When it comes to the key reasons so many Americans choose to attend church, sermon content apparently takes precedence.
In fact, when Gallup recently asked adults who attend church, mosques or synagogues at least monthly for the main reasons they head to the pews, 76 percent said “sermons or talks that teach you more about scripture” are a major attendance motivator.
Likewise, 75 percent said “sermons or lectures that help you connect religion to your own life” drive their attendance.
Interestingly, Protestants differ from Catholics in that Protestants place more importance on the contents of sermons. While 83 of Protestants say sermons that teach about scripture are a major motivator, 62 percent of Catholics say the same.
“Protestants, who have more control over their church leadership and flexibility in where they worship, place even greater emphasis on the quality of sermons than do Catholics, although both groups rate sermons highly,” Gallup reported.
After these top two reasons comes spiritual programs that are geared toward kids and teens, with 64 percent saying these elements constitute a major factor in their attendance. And the fourth motivator is a plethora of outreach and volunteer opportunities, with 59 percent seeing these elements as prime motivators in spawning church attendance.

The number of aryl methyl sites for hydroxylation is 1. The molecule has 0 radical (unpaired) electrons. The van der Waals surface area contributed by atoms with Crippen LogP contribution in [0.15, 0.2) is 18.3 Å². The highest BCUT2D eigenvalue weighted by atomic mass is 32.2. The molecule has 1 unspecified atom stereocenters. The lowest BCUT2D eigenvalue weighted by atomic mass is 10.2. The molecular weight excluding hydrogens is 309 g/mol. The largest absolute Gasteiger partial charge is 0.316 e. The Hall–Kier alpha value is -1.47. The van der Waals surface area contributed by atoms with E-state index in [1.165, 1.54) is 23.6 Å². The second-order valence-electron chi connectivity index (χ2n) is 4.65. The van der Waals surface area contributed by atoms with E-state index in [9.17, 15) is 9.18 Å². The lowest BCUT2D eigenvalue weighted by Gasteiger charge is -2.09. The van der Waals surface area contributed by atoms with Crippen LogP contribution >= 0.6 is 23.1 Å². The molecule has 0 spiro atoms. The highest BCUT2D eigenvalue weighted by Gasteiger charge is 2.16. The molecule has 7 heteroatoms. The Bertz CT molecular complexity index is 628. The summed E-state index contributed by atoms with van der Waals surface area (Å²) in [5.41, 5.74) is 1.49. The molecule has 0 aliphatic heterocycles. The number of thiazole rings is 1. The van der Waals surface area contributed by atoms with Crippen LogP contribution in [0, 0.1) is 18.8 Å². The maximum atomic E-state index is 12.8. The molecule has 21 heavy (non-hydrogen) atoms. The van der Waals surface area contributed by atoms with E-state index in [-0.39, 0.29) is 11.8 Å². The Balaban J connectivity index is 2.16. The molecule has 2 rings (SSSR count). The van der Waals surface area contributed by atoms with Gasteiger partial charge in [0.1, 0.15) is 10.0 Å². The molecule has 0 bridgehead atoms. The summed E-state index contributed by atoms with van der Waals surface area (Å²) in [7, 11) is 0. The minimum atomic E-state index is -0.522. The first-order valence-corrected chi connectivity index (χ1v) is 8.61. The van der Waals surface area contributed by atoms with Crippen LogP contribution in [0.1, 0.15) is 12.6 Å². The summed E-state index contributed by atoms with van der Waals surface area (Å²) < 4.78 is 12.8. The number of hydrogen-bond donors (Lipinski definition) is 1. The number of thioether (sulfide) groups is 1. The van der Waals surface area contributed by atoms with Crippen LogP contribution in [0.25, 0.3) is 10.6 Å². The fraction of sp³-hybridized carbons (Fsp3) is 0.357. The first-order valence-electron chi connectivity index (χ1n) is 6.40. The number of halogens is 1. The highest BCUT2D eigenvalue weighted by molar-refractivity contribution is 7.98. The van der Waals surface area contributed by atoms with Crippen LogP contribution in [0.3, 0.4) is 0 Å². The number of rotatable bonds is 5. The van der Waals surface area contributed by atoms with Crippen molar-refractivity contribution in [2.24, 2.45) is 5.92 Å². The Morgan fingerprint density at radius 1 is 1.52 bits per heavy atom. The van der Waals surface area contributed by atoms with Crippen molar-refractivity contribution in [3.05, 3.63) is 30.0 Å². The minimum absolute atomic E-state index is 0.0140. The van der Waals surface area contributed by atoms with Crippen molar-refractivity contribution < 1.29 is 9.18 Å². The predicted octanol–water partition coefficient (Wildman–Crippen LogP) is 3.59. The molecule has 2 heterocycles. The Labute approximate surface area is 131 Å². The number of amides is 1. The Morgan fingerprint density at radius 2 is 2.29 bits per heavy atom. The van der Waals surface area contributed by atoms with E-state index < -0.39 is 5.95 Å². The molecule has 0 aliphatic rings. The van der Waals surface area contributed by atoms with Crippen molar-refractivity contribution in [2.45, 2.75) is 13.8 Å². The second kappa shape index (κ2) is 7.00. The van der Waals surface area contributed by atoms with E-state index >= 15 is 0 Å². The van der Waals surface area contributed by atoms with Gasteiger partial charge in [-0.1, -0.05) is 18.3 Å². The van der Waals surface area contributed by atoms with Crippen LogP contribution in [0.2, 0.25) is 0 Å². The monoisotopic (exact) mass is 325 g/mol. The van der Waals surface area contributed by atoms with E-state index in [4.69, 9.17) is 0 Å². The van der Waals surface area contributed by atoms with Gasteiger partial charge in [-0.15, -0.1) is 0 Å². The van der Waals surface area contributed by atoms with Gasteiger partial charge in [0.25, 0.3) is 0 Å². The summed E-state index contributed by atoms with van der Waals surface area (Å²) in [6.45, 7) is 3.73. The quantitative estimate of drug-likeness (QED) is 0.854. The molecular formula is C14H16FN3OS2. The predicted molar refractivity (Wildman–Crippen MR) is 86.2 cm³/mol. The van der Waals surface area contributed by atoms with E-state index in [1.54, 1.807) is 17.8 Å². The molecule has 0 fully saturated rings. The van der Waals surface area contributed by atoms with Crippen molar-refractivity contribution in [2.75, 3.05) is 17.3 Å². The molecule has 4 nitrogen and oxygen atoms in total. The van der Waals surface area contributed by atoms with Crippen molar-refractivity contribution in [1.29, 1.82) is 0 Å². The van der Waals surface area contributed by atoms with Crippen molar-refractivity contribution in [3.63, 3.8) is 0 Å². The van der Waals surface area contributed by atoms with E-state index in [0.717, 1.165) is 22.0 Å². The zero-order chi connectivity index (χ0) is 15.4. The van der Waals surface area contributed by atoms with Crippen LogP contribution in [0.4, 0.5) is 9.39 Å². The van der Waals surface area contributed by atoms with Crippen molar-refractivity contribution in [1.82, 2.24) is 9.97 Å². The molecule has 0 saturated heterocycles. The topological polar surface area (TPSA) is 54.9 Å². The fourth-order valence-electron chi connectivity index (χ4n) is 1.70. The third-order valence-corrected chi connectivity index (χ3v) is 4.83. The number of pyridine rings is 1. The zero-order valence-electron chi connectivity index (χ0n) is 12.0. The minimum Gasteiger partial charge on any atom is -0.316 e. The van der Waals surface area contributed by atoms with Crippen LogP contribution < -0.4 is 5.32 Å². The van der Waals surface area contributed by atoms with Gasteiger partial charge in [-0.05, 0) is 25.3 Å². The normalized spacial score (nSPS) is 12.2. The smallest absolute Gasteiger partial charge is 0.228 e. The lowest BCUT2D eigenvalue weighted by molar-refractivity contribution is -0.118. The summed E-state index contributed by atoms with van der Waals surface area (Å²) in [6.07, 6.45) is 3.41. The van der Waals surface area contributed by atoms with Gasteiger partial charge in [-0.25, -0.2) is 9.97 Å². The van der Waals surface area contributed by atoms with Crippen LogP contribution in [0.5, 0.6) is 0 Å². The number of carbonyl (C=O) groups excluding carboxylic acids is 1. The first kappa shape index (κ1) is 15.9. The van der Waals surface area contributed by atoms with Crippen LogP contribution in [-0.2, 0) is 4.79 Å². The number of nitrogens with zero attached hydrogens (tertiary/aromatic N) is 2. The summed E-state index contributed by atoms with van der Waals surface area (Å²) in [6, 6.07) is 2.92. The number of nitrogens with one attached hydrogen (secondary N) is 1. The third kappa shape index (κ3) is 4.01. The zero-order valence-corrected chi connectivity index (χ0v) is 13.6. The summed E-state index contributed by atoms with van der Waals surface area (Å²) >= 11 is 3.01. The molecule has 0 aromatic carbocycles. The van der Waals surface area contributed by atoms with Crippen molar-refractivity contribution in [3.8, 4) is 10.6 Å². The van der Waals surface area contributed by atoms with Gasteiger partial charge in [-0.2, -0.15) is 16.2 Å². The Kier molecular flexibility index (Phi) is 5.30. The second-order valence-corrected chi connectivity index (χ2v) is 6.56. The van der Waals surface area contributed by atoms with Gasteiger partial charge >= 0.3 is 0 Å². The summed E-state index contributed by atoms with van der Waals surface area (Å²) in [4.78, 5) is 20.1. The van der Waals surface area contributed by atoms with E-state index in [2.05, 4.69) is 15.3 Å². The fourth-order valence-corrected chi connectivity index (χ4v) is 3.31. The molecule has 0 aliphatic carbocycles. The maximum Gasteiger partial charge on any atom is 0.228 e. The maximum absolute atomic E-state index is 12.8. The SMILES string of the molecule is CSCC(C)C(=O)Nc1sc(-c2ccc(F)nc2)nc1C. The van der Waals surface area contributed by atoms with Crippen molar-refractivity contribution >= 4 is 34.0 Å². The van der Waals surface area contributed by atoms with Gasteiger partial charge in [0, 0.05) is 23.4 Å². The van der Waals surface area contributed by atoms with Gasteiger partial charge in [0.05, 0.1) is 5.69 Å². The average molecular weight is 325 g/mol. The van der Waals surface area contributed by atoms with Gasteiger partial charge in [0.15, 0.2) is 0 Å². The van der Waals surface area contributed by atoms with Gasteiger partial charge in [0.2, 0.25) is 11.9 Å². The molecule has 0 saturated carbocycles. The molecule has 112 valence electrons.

The fifth most prevalent reason for flocking to houses of worship surrounds the presence of dynamic and inspiring religious leaders, as 54 percent point to these leaders as motivators.
It should be noted that 36 percent of American respondents in a separate poll told Gallup in 2016 that they had been to church at some point in the previous seven days; around 51 percent said they attended church at least once during the month.
Gallup collected the results in this latest poll from a pool of 1,526 adults aged 18 and older from March 9-29, 2017; 745 adults from that larger pool attend church, synagogue or mosque at least monthly. Read more about the results here.
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